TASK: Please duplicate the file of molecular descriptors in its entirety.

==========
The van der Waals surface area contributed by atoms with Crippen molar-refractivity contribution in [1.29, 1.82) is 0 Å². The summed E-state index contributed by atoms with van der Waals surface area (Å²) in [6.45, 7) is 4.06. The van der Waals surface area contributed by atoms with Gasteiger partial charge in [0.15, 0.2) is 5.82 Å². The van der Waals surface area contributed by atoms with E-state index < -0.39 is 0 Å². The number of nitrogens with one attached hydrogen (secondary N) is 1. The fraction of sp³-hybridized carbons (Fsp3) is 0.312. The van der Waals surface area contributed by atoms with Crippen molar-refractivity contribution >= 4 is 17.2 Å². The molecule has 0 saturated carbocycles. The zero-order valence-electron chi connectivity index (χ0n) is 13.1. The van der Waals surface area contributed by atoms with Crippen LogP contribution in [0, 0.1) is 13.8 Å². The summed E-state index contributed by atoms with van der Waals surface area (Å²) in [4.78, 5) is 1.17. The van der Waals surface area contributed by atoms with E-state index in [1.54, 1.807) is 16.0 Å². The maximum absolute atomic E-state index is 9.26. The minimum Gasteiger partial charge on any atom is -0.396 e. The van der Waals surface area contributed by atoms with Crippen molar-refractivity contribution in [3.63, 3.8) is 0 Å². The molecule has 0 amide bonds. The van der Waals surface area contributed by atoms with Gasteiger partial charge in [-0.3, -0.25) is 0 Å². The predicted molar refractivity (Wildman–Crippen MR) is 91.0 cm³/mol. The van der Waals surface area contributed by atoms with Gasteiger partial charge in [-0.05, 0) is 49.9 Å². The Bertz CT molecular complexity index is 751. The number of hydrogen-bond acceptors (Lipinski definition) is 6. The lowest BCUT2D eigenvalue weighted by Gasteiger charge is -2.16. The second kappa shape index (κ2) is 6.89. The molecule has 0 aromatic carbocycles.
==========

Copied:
The van der Waals surface area contributed by atoms with Crippen molar-refractivity contribution in [1.29, 1.82) is 0 Å². The summed E-state index contributed by atoms with van der Waals surface area (Å²) in [6.45, 7) is 4.06. The van der Waals surface area contributed by atoms with Gasteiger partial charge in [0.15, 0.2) is 5.82 Å². The van der Waals surface area contributed by atoms with E-state index < -0.39 is 0 Å². The number of nitrogens with one attached hydrogen (secondary N) is 1. The fraction of sp³-hybridized carbons (Fsp3) is 0.312. The van der Waals surface area contributed by atoms with Crippen molar-refractivity contribution >= 4 is 17.2 Å². The molecule has 0 saturated carbocycles. The zero-order valence-electron chi connectivity index (χ0n) is 13.1. The van der Waals surface area contributed by atoms with Crippen LogP contribution in [0, 0.1) is 13.8 Å². The summed E-state index contributed by atoms with van der Waals surface area (Å²) in [4.78, 5) is 1.17. The van der Waals surface area contributed by atoms with E-state index in [1.54, 1.807) is 16.0 Å². The maximum absolute atomic E-state index is 9.26. The minimum Gasteiger partial charge on any atom is -0.396 e. The van der Waals surface area contributed by atoms with Crippen molar-refractivity contribution in [3.63, 3.8) is 0 Å². The molecule has 0 amide bonds. The van der Waals surface area contributed by atoms with Gasteiger partial charge in [-0.3, -0.25) is 0 Å². The predicted molar refractivity (Wildman–Crippen MR) is 91.0 cm³/mol. The van der Waals surface area contributed by atoms with Gasteiger partial charge in [-0.05, 0) is 49.9 Å². The Bertz CT molecular complexity index is 751. The number of hydrogen-bond acceptors (Lipinski definition) is 6. The lowest BCUT2D eigenvalue weighted by Gasteiger charge is -2.16. The second kappa shape index (κ2) is 6.89. The molecule has 0 aromatic carbocycles.